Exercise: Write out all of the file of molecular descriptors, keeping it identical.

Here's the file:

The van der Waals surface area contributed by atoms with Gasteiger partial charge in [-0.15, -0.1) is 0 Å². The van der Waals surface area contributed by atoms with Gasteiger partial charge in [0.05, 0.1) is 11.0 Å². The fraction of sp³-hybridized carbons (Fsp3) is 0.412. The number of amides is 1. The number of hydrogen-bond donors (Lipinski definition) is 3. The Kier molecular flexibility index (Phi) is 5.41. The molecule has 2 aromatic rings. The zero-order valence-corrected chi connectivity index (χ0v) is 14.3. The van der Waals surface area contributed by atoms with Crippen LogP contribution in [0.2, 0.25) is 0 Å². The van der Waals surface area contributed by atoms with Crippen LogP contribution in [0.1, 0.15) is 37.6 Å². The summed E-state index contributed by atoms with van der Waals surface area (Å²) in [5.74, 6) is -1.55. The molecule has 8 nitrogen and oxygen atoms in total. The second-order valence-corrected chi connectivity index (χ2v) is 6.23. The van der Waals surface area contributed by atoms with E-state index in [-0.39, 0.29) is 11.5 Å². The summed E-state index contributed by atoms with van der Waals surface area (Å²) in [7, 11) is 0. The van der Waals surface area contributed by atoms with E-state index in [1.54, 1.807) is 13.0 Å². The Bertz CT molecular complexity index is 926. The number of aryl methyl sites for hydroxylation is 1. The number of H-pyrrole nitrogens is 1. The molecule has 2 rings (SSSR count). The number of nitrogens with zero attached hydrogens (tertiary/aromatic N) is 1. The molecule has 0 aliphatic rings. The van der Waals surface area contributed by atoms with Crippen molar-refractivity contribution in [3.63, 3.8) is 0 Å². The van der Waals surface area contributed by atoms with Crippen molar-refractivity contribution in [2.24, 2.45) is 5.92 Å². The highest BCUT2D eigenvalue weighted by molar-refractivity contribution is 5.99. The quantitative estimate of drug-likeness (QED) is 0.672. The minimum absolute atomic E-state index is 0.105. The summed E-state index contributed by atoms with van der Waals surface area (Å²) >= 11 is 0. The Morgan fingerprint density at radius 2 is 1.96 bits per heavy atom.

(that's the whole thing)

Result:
The van der Waals surface area contributed by atoms with Gasteiger partial charge in [-0.15, -0.1) is 0 Å². The van der Waals surface area contributed by atoms with Gasteiger partial charge in [0.05, 0.1) is 11.0 Å². The fraction of sp³-hybridized carbons (Fsp3) is 0.412. The number of amides is 1. The number of hydrogen-bond donors (Lipinski definition) is 3. The Kier molecular flexibility index (Phi) is 5.41. The molecule has 2 aromatic rings. The zero-order valence-corrected chi connectivity index (χ0v) is 14.3. The van der Waals surface area contributed by atoms with Crippen LogP contribution in [0.2, 0.25) is 0 Å². The van der Waals surface area contributed by atoms with Crippen LogP contribution in [0.1, 0.15) is 37.6 Å². The summed E-state index contributed by atoms with van der Waals surface area (Å²) in [5.74, 6) is -1.55. The molecule has 8 nitrogen and oxygen atoms in total. The second-order valence-corrected chi connectivity index (χ2v) is 6.23. The van der Waals surface area contributed by atoms with E-state index in [-0.39, 0.29) is 11.5 Å². The summed E-state index contributed by atoms with van der Waals surface area (Å²) in [7, 11) is 0. The van der Waals surface area contributed by atoms with E-state index in [1.54, 1.807) is 13.0 Å². The Bertz CT molecular complexity index is 926. The number of aryl methyl sites for hydroxylation is 1. The number of H-pyrrole nitrogens is 1. The molecule has 2 rings (SSSR count). The number of nitrogens with zero attached hydrogens (tertiary/aromatic N) is 1. The molecule has 0 aliphatic rings. The van der Waals surface area contributed by atoms with Crippen molar-refractivity contribution in [3.63, 3.8) is 0 Å². The van der Waals surface area contributed by atoms with Crippen molar-refractivity contribution in [2.24, 2.45) is 5.92 Å². The highest BCUT2D eigenvalue weighted by molar-refractivity contribution is 5.99. The quantitative estimate of drug-likeness (QED) is 0.672. The minimum absolute atomic E-state index is 0.105. The summed E-state index contributed by atoms with van der Waals surface area (Å²) >= 11 is 0. The Morgan fingerprint density at radius 2 is 1.96 bits per heavy atom.